Held followed butler v fairclough held that abigails

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Held: Followed Butler v Fairclough. Held that Abigail’s interest was the better equity because of Lapin’s conduct in failing to caveat. It was such unreasonable and negligent conduct as to make their equitable interest inferior. HCA: Majority held that the possessor of the prior equity was not to be postponed unless the conduct contributed to a belief in the 2 nd interest holder that the first one did not exist. (Abigail did not search for a caveat so the failure to search for a caveat did not matter). The only difference between Butler and the current case was the failure to check for a caveat. The failure to search the register made a difference. Privy Council: Upheld the view of the minority of the HCA. Breskvar v Wall Facts: Prior equitable interest was the right to set aside a fraudulent transaction (was treated as a full equitable interest) versus a specifically enforceable K of sale. Menzies J: The Bs conduct should lead to their interest being postponed. J & H Just Holdings Facts: Josephson in an RP created a mortgage for the bank of NSW by giving them possession of the CoT and a registrable instrument of mortgage. The bank did not caveat and did not register. He gave a second mortgage to J & H Just and represented that it was unencumbered. J & H Just searched the register and found nothing to the contrary. They did not register or caveat and did not ask to see the CoT. If they has asked to see the CoT he would have to go to the bank – would understand that they have a mortgage. 43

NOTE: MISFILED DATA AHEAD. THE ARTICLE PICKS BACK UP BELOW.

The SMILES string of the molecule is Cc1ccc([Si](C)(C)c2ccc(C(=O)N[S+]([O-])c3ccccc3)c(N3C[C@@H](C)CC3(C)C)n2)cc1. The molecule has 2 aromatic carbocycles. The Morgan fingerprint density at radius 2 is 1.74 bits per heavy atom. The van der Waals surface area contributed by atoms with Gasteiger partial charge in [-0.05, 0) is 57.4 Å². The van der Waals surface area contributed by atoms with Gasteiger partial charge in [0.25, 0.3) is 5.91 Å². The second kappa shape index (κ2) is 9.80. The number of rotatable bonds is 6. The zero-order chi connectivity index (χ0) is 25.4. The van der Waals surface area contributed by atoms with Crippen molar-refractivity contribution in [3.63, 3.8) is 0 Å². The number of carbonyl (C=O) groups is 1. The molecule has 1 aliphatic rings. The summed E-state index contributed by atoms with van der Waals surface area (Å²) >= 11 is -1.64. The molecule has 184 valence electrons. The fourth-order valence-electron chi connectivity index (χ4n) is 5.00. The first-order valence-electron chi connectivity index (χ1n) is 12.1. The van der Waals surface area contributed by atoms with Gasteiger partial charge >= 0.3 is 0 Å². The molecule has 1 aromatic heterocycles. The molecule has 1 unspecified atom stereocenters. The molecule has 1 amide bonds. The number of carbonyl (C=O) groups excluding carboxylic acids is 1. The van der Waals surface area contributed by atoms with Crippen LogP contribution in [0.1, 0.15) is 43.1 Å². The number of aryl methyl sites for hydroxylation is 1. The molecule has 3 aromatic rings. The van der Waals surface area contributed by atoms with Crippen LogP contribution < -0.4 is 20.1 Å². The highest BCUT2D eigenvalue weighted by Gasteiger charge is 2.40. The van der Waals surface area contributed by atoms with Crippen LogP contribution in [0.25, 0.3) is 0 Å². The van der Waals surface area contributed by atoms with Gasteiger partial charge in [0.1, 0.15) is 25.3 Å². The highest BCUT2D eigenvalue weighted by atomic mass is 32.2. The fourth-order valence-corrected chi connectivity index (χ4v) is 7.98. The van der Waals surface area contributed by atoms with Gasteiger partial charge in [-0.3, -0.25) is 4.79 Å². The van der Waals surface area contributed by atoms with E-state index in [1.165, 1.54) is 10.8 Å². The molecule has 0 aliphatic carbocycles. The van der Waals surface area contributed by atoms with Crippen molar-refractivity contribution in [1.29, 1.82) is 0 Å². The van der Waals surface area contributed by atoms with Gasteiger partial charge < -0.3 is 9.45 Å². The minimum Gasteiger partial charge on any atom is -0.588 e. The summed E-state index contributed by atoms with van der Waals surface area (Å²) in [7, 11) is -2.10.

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Barwick CJ: Said that the purpose of caveats is not to give notice of an equitable interest to the whole world. Abigail v Lapin was decided on the idea that conduct arms somebody to act in an unauthorised fashion. Abigail was not decided on the failure to lodge the caveat. Ultimately Rice v Rice is all about agents exceeding their authority but acting within their apparent authority. Failure to caveat does not mean that priority is lost. It must have contributed to the assumption. Felt that the failure to caveat was not fatal. The first equitable interest holder may have failed to caveat but they did protect themselves by taking possession of the CoT. Windeyer J: Absence of a caveat is not notice to the world that no interest exists – otherwise they would be equated to registration. If the first equitable interest holder has done some postponing conduct look to the second equitable interest holder. Heid v Reliance (1983) Facts: Heid had a vendors lien and failed to caveat. Heid had not been paid he executed and gave transfer for the property and gave an authority to collect the CoT. Gave it to Connell. Conell gave an equitable mortgage to reliance. Reliance relied on the fact that Conell had executed transfers and the CoT. Then Heid caveated.
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